Joss Stone, Academy 2, Birmingham

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The Independent Culture

The legend has already been engraved. Precocious singer dwells on classic-soul repertoire, her CD destined for the coffee tables of folks who dig good-quality music.

A homely atmosphere pervaded the venue's cramped space, as if the concert were a showcase gig at Joss Stone's local Devonshire pub. This was the first date of her introductory mini-tour, and it seemed to be full of friends and family, banter tossed to and from the stage. Stone's between-song announcements were modest and interspersed with fits of giggles, appropriately for the 16-year-old that she is. But she turns 30 once each deep-roots number lurches into motion.

There's the feeling that to be this well defined in terms of her artistic direction at such an early age, Stone must surely have musically inclined parents, pushing her nose into their vintage vinyl collection. A faintly uneasy feeling creeps out from the stage when she slinks through the lyrics to Bobby Miller's "Dirty Man", trying to sound as if she's travelled the hard road of sexual disillusion. Despite her flyaway tresses, Joss is still many years away from being Janis Joplin.

Her Soul Sessions debut album boasts the ultra-impressive presence of the old masters Benny Latimore, Timmy Thomas and the co-producer Betty Wright. Then there's the jazz drummer (and Lenny Kravitz sidewoman) Cindy Blackman and Ahmir Thompson from The Roots. So the white Stone's touring combo is predominantly black - surely a hand-picked crew, designed to underline an authentic soul factor. They're set on providing a comparable Seventies feel, complete with stinging lead-guitar lines and a couple of moaning harmony vocalists.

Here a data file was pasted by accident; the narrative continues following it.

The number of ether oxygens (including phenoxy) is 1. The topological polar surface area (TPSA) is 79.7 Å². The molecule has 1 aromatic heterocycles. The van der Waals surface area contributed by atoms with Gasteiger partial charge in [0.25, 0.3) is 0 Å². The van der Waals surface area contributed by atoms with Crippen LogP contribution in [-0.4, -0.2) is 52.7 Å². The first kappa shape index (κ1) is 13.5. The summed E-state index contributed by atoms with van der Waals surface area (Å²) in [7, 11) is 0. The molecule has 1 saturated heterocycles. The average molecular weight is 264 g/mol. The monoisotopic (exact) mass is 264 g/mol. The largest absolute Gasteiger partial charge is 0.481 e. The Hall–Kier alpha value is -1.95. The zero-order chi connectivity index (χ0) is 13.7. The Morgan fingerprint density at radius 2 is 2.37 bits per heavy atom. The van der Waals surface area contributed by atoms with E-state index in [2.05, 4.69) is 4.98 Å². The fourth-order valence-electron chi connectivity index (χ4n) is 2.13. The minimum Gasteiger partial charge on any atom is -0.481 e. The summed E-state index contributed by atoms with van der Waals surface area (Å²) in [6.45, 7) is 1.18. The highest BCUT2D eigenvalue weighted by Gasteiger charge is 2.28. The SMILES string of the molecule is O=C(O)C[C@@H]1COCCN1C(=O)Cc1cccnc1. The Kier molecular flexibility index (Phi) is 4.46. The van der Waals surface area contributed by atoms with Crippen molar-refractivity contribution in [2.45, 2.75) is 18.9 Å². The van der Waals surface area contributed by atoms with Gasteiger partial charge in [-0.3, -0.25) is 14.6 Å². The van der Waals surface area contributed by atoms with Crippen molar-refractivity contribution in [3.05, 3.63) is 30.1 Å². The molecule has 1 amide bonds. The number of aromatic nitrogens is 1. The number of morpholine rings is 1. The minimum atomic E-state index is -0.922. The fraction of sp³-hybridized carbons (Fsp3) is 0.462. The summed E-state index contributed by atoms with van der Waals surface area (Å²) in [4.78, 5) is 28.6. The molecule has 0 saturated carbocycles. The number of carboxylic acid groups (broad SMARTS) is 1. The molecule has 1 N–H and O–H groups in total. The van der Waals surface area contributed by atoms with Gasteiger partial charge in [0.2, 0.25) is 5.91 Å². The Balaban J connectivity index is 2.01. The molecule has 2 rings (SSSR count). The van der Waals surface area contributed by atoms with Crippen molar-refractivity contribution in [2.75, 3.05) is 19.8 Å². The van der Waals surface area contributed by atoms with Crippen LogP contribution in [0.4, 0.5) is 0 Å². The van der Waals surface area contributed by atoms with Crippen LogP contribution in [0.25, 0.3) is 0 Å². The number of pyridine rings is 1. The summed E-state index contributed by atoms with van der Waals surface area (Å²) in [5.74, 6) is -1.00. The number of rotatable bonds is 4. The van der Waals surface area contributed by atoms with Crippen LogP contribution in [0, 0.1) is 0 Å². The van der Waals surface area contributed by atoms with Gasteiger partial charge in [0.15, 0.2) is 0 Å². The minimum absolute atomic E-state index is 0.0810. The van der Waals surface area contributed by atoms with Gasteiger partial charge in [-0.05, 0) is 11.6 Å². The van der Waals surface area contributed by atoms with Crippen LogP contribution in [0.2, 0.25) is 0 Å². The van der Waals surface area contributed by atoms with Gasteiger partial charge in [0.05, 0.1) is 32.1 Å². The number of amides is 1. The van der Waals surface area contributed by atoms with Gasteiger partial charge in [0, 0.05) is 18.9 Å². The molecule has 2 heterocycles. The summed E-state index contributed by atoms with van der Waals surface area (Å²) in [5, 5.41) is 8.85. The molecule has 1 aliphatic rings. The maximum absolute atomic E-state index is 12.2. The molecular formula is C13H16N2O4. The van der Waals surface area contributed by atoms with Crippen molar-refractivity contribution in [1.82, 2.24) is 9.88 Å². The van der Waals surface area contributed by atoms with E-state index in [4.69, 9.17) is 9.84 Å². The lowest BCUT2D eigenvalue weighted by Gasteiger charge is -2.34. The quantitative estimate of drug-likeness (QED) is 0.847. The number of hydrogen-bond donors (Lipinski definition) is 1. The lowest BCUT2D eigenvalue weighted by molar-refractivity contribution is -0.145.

The album sticks almost exclusively to old soul gems, but Stone's second disc is to feature some of her own songwriting efforts. One number, which has been jointly penned with her mother, has a mainline R&B sound, and another original can boast the oddly moronic chorus of "jet lag, jet lag". At this stage, the vintage-soul repertoire remains her wisest choice.

Stone's decelerated treatment of the White Stripes classic is renamed "Fell In Love With A Boy", and this spreading of a new soul mantle over a rock base represents a direction that should take on a more dominant role. She could also do with a few up-tempo numbers in the set - maybe some Otis Redding or Wilson Pickett.

Stone has an appeal that will cross age boundaries, as evidenced by the broad spread of types gathered under this roof. Youngsters will discover the music of old, while hoary pensioners will marvel at the resurrection of this forgotten live sound.

The most important factor is Stone's voice. It's a powerful, raspy approximation of the Southern (states, not counties) testifying style, rising close to inflamed passion, but not attaining the true state of wanton abandonment required by these songs. She's well on the way, though, as evidenced by the rousing encore of "Some Kind Of Wonderful". A few more years of hard living will do the trick - a dose of downer life lessons to bring some authenticity to the experiences of Stone's chosen songbook.

Manchester University tonight; Scala, London, tomorrow; Fleece & Firkin, Bristol, on Thursday